We've also experimented with article formats, including a combined infographic and feature article in "7 Architects Designing a Diverse Future in Africa," two complementary articles to mark the first anniversary of MVRDV's Markthal in Rotterdam, and articles that amplify the voices of our readers in our AD Discussion series. And of course, we've also continued to bring our readers more traditional articles and interviews, with responses to trending debates such as Matthew Johnson's article "Architecture Doesn’t Need Rebuilding, It Needs More Thoughtful Critics" and standout examples of favorite series such as our AD Classics section.

With all of these developments, it was a challenge to narrow down a full year's worth of articles to just 15 shining examples. Read on to find out which lucky 15 made the cut.

Spotlight: Steven Holl

08:00 - 9 December, 2015
Spotlight: Steven Holl, Linked Hybrid. Image © Iwan Baan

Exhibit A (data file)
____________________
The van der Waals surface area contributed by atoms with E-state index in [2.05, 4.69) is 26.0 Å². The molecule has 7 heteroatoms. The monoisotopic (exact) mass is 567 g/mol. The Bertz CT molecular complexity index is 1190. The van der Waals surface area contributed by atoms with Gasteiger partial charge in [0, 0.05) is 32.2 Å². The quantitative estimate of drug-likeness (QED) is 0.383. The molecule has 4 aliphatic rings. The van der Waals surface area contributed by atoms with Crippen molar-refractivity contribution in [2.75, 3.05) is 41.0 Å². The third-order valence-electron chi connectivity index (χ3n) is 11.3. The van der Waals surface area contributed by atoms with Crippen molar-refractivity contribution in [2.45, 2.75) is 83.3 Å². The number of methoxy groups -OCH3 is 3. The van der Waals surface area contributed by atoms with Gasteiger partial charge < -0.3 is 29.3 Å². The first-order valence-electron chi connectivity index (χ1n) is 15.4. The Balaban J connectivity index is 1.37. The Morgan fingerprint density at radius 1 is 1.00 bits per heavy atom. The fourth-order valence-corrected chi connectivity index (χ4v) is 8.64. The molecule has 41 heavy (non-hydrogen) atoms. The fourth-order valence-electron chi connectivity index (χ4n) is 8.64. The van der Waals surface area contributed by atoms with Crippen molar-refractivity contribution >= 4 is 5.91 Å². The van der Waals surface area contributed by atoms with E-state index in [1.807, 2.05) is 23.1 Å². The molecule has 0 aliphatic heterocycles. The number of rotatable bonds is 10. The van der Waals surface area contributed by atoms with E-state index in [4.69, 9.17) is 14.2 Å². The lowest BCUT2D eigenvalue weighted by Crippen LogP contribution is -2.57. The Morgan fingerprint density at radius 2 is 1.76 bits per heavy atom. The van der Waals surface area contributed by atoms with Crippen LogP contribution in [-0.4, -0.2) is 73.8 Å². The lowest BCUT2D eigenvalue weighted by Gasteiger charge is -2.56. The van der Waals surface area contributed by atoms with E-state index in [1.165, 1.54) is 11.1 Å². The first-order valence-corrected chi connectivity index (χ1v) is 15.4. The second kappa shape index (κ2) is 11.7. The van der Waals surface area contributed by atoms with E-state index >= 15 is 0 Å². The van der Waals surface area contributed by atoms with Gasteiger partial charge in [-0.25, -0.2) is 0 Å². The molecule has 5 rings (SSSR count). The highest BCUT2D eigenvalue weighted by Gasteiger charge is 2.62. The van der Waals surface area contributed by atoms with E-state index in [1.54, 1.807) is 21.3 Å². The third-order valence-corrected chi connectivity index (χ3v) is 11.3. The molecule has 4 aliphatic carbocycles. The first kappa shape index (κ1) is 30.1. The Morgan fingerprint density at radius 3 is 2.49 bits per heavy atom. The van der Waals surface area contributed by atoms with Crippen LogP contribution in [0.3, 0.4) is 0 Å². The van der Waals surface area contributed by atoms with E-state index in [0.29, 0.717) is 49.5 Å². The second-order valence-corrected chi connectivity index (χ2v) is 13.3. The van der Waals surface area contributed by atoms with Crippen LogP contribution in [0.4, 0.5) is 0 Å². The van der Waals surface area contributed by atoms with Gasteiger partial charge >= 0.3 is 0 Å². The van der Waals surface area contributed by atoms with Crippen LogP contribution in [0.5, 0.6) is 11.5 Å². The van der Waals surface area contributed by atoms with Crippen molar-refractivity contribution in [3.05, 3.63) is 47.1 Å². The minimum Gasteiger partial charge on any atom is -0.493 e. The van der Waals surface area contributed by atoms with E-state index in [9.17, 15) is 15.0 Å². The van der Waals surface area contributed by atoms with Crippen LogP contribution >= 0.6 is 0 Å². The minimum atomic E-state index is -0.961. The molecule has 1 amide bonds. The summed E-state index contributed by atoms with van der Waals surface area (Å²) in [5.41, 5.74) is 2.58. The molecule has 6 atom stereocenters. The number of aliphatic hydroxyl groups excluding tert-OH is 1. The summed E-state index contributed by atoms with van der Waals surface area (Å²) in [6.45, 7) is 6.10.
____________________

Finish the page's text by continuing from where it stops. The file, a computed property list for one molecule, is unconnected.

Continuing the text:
Linked Hybrid. Image © Iwan Baan

As the founder of Steven Holl ArchitectsSteven Holl is recognized as one of the world's leading architects, having received prestigious awards for his contributions to design over the course of nearly forty years in practice, including the prestigious Alvar Aalto Medal in 1998, the AIA Gold Medal in in 2012, and the 2014 Praemium Imperiale. In 1991, Time Magazine named Holl America's Best Architect. He is revered for his ability to harness light to create structures with remarkable sensitivity to their locations, while his written works have been published in many preeminent volumes, sometimes collaborating with world-renowned architectural thinkers such as Juhani Pallasmaa and Alberto Pérez-Gómez.

The Evolution of Radical Urbanism: What Does the Future Hold for Our Cities?

14:50 - 4 December, 2015
The Evolution of Radical Urbanism: What Does the Future Hold for Our Cities?, Metro Cable Caracas / Urban Think Tank. Image © Iwan Baan
Metro Cable Caracas / Urban Think Tank. Image © Iwan Baan